It wowed festival-goers and film critics at Telluride. It was declared the best picture Oscar winner in Toronto. Madonna "visibly teared up" at Tuesday's New York Film Festival screening, even though she apparently spent a fair amount of time texting during the movie. (And, Papa, don't preach about her doing so or risk being called an "enslaver.")
Sunday night, the acclaimed historical drama "12 Years a Slave" finally landed in Los Angeles, screening for members of the Academy of Motion Picture Arts and Sciences at the 1,000-seat Samuel Goldwyn Theater. It wasn't a packed house by any means. An eyeball estimate put attendance around 600 to 650 people. "Gravity," Alfonso Cuaron's space survival story, by contrast, filled the room to capacity last weekend, turning away late arrivers.
"12 Years a Slave" tells the true story of Solomon Northrup (Chiwetel Ejiofor), a free black man who is kidnapped and sold into servitude in Louisiana. The film's immersive depiction of the misery of plantation life as well as hangings, near-lynchings, whippings, a rape and numerous other scenes of brutal punishment proved too much for a handful of academy members Sunday night, though the mid-screening walkouts were minimal.
Director Steve McQueen, actors Lupita Nyong'o, Alfre Woodard and Ejiofor, screenwriter John Ridley, cinematographer Sean Bobbitt and composer Hans Zimmer received loud, appreciative ovations when they were introduced at a post-screening Q&A. Kenyan actress Nyong'o, who portrays a slave Northrup meets at the plantation, received a particularly strong response when it was revealed that "12 Years" marked her film debut.
Reaction to the movie afterward was mostly positive, though, given the subject matter and its stark presentation, there was naturally not a whole lot of ebullient conversation as members left the theater.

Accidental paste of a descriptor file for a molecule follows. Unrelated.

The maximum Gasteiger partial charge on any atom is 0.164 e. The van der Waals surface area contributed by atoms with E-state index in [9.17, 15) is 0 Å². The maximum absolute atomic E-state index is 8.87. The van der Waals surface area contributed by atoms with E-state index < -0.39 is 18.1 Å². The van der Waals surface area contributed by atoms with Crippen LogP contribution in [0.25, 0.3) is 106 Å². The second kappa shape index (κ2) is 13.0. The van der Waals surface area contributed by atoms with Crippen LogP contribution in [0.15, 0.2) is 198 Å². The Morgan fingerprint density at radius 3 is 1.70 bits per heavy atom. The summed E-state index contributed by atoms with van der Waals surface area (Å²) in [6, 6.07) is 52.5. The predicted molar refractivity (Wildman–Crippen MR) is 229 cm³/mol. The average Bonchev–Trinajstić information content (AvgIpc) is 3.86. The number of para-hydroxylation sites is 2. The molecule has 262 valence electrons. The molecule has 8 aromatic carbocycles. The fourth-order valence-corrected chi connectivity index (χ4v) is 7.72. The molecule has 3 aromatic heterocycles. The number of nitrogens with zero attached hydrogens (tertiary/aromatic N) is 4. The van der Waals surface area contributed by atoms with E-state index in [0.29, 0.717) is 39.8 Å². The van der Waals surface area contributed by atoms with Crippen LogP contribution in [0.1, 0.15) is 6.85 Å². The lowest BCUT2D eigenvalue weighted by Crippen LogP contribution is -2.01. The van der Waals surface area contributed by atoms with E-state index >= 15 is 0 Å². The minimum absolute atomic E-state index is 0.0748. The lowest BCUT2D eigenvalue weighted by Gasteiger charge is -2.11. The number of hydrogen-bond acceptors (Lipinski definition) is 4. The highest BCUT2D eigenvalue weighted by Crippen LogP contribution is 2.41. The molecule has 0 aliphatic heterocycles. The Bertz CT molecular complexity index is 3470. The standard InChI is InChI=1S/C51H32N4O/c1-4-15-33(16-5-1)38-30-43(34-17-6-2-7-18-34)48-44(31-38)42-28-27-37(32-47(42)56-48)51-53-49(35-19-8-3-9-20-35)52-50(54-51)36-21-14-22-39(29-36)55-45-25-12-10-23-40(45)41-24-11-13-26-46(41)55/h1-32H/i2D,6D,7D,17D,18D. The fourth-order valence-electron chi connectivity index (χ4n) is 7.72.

"It's tough medicine, strong but necessary," said one academy member, who indicated she would be putting the movie high on her ballot. (Academy members didn't give their names because they are not authorized to comment on the awards consideration process.)
Apparently, though, it's not a dose everyone is prepared to take -- at least at the moment. Several academy members indicated they had difficulty convincing their cohorts to join them at the screening. Excuses ranged from the banal ("It's not a Sunday night kind of movie") to the procrastinatory. ("I'm just not in the right frame of mind to watch that one yet.")
"And my answer to that," said one academy member, recalling the conversation with a fellow voter, "was, 'When will you be?' And I suspect the answer may well be 'never.'"
Another member at the screening said he had spoken with a colleague who professed that after watching another movie dealing with America's painful racial history, "Lee Daniels' The Butler," he had his fill. "I've read all about the Civil War and slavery," the academy member said. "I don't need to see a movie repeating what I already know."
"Every story written about this movie begins with the word 'brutal,'" said a member of the academy's actors branch. "And I suspect that description might initially keep some people away. Initially. But this is a movie people need to see, and I suspect most members eventually will."
The academy screening began what will be a significant week for the movie. The filmmakers and actors will participate in another Q&A and work the room at a reception following a showing Monday night at the Directors Guild of America. The film then opens Friday in 15 theaters in Los Angeles, New York, Chicago, Washington, D.C., Atlanta and Toronto.
A strong commercial reception, coupled with stellar reviews, would likely convince fence-sitting academy members to expedite their own viewings.
"Nobody wants to be left out of the conversation," one academy member said. "It reminds me of 'Schindler's List.' Everyone eventually saw it and admired it, but I don't know anyone who has seen it a second time. It's just too tough to take."
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